Natalie Wood (born Natalia Nikolaevna Zacharenko; Russian: Наталья Николаевна Захаренко; July 20, 1938 – November 29, 1981) was an American film and television actress best known for her screen roles in Miracle on 34th Street, Splendor in the Grass, Rebel Without a Cause, and West Side Story. After first working in films as a child, Wood became a successful Hollywood star as a young adult, receiving three Academy Award nominations before she was 25 years old.
Wood began acting in movies at the age of four and at age eight was given a co-starring role in the classic Christmas film Miracle on 34th Street. As a teenager, her performance in Rebel Without a Cause (1955) earned her a nomination for the Academy Award for Best Supporting Actress. She starred in the musical films West Side Story (1961) and Gypsy (1962), and received Academy Award for Best Actress nominations for her performances in Splendor in the Grass (1961) and Love with the Proper Stranger (1963).
Her career continued with films such as Bob & Carol & Ted & Alice (1969). After this she took a break from acting and had two children, appearing in only two theatrical films during the 1970s. She was married to actor Robert Wagner twice, and to producer Richard Gregson in between the marriages to Wagner. She had one daughter by each: Natasha Gregson and Courtney Wagner. Her younger sister, Lana Wood, is also an actress.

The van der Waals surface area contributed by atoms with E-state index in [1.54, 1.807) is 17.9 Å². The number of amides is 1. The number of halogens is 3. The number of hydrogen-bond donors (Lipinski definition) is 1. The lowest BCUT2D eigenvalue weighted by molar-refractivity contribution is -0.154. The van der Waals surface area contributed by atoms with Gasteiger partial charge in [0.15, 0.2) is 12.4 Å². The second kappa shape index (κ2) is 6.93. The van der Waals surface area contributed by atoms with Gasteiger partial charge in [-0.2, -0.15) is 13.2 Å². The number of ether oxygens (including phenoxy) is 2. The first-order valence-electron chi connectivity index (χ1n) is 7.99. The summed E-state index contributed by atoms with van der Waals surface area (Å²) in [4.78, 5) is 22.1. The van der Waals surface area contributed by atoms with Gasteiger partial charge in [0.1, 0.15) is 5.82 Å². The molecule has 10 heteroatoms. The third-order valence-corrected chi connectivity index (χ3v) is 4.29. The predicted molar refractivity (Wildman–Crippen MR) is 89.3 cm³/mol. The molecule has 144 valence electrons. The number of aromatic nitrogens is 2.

Wood starred in several television productions, including a remake of the film From Here to Eternity (1979) for which she won a Golden Globe Award. During her career, from child actress to adult star, her films represented a "coming of age" for both her and Hollywood films in general.
At age 43, Wood drowned near Santa Catalina Island, California at the time her last film, Brainstorm (1983), was in production with co-star Christopher Walken. Her death was declared an accident for 31 years; in 2012 after a new investigation the cause was reclassified as "undetermined".
Famous quotes by natalie wood:
“The only time a woman really succeeds in changing a man is when he is a baby.”
—Natalie Wood (20th century)